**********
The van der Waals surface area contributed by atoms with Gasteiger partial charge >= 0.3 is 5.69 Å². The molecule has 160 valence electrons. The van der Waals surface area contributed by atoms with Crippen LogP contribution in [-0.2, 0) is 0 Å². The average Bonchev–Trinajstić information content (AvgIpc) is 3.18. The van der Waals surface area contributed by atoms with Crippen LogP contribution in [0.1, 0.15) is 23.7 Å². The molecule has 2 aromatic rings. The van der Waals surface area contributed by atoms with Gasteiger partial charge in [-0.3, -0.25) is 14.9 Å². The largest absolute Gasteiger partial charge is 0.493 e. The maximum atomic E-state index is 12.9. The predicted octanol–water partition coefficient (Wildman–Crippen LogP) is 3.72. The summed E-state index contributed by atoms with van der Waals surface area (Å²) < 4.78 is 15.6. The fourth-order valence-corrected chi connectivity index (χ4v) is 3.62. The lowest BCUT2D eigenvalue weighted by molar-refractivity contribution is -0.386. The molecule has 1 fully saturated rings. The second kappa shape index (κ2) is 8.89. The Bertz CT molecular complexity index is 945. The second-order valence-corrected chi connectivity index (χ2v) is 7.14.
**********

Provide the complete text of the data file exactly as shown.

The van der Waals surface area contributed by atoms with Gasteiger partial charge >= 0.3 is 5.69 Å². The molecule has 160 valence electrons. The van der Waals surface area contributed by atoms with Crippen LogP contribution in [-0.2, 0) is 0 Å². The average Bonchev–Trinajstić information content (AvgIpc) is 3.18. The van der Waals surface area contributed by atoms with Crippen LogP contribution in [0.1, 0.15) is 23.7 Å². The molecule has 2 aromatic rings. The van der Waals surface area contributed by atoms with Gasteiger partial charge in [-0.3, -0.25) is 14.9 Å². The largest absolute Gasteiger partial charge is 0.493 e. The maximum atomic E-state index is 12.9. The predicted octanol–water partition coefficient (Wildman–Crippen LogP) is 3.72. The summed E-state index contributed by atoms with van der Waals surface area (Å²) < 4.78 is 15.6. The fourth-order valence-corrected chi connectivity index (χ4v) is 3.62. The lowest BCUT2D eigenvalue weighted by molar-refractivity contribution is -0.386. The molecule has 1 fully saturated rings. The second kappa shape index (κ2) is 8.89. The Bertz CT molecular complexity index is 945. The second-order valence-corrected chi connectivity index (χ2v) is 7.14.